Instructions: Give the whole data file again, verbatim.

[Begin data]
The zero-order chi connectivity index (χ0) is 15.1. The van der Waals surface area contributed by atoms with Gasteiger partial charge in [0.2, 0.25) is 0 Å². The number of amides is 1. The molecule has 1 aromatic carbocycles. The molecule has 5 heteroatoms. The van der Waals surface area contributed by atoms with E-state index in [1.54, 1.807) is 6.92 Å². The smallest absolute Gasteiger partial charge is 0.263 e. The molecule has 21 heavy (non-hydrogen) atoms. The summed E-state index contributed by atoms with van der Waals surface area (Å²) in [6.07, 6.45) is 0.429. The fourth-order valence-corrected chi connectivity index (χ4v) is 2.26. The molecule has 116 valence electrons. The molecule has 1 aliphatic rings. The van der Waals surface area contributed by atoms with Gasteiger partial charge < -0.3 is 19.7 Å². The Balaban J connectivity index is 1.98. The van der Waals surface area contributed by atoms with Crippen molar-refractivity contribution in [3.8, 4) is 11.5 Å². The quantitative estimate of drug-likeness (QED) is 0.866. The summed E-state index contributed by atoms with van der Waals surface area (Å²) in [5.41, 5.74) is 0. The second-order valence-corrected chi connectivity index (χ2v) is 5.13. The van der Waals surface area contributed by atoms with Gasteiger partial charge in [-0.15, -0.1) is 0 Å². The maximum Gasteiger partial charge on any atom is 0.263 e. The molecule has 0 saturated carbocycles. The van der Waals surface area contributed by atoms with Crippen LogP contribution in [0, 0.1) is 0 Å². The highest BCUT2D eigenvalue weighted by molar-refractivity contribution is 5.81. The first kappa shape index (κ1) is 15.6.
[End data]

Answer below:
The zero-order chi connectivity index (χ0) is 15.1. The van der Waals surface area contributed by atoms with Gasteiger partial charge in [0.2, 0.25) is 0 Å². The number of amides is 1. The molecule has 1 aromatic carbocycles. The molecule has 5 heteroatoms. The van der Waals surface area contributed by atoms with E-state index in [1.54, 1.807) is 6.92 Å². The smallest absolute Gasteiger partial charge is 0.263 e. The molecule has 21 heavy (non-hydrogen) atoms. The summed E-state index contributed by atoms with van der Waals surface area (Å²) in [6.07, 6.45) is 0.429. The fourth-order valence-corrected chi connectivity index (χ4v) is 2.26. The molecule has 116 valence electrons. The molecule has 1 aliphatic rings. The van der Waals surface area contributed by atoms with Gasteiger partial charge < -0.3 is 19.7 Å². The Balaban J connectivity index is 1.98. The van der Waals surface area contributed by atoms with Crippen molar-refractivity contribution in [3.8, 4) is 11.5 Å². The quantitative estimate of drug-likeness (QED) is 0.866. The summed E-state index contributed by atoms with van der Waals surface area (Å²) in [5.41, 5.74) is 0. The second-order valence-corrected chi connectivity index (χ2v) is 5.13. The van der Waals surface area contributed by atoms with Gasteiger partial charge in [-0.15, -0.1) is 0 Å². The maximum Gasteiger partial charge on any atom is 0.263 e. The molecule has 0 saturated carbocycles. The van der Waals surface area contributed by atoms with Crippen LogP contribution in [0, 0.1) is 0 Å². The highest BCUT2D eigenvalue weighted by molar-refractivity contribution is 5.81. The first kappa shape index (κ1) is 15.6.